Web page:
Lawrence Downes
A couple of weeks ago in the New York Times, Lawrence Downes wrote a beautiful report from Haiti called The Kite Makers that painted a vivid picture of the devastated country in a few short paragraphs. He described the resourcefulness at play everywhere for those “with skills, strength and luck”. At the Petionville Club camp – donated tarps forged into houses – someone made an ingenious door hinge from the torn sole of a plastic sandal, fastened by nails hammered through bottle caps, which act as washers to prevent sandal from tearing. “Making do with next to nothing is the way of life in Haiti”.

Haitian children make small kites out of whatever they can find – twigs, dry cleaning bags, thread spooled on a can or bottle . Flying homemade kites is relief from their harsh reality.

“One way to resist is to fly. The kite makers dance through the camps with rubbery exuberance, trailed by younger children, all lost in the moment, the most important in the world. Kites battle kites, their makers yanking their lines to cut each other’s, as the kites whirl and spin. When one kite wins, the jubilation is explosive. It’s one of the few signs of joy you see in Haiti, entirely handmade.”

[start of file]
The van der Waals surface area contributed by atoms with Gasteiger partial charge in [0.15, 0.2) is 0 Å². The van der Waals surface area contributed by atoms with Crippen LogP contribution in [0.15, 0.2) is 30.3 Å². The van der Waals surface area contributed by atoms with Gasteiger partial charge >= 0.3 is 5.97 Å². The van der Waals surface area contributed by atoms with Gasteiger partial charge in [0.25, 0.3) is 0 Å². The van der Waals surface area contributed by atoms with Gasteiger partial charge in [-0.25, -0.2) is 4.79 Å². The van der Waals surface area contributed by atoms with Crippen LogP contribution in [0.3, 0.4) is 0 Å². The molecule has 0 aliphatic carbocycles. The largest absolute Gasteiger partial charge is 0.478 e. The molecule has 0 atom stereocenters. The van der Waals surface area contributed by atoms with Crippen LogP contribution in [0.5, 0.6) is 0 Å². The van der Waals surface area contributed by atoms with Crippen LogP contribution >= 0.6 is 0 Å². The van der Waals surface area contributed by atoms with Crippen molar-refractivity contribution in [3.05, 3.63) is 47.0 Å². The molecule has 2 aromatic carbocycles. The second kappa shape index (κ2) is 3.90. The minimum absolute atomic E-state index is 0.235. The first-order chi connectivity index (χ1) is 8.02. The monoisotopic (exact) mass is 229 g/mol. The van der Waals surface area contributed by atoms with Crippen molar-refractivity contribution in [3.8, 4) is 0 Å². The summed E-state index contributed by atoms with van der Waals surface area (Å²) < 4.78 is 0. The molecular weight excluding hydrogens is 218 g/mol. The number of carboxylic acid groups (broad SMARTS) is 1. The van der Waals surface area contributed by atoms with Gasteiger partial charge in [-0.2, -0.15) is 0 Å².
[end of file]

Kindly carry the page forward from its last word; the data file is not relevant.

Lawrence Downes

Haiti still needs a huge amount of help. Here’s one way that was featured recently on the Daily Grommet: buying hand-embroidered nightgowns, napkins,  and other linens, made by a Women’s Sewing Cooperative in Fonds des Blancs, a program of Haiti Projects.

Thanks, Maria!

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One thought on “valiant make-shift (and spirit) in haiti + a cool way to help

  1. Dear Maria,
    I’m the CEO of Haiti Projects Inc. and I just wanted to send a bit THANK YOU for linking folks to our web page to purchase items that empower women in rural Haiti. I’ve been telling the artisans that our products are well regarded and now I have proof. I plan to print your note about us and share it with the artisans to show them that others out there are helping us work to create more jobs for women. We currently employ almost 100 women in the very rural region of Fond des Blancs. Each women has about 3 to 6 children and so this project touches over 400 children who are fed, clothed and sent to school.
    We are currently raising funds to build an off-the-grid state-of-the-art library in Fond des Blancs in order to connect kids to the world. We thank you for joining us in these projects as we hold hands and work together to bring change to Haiti.

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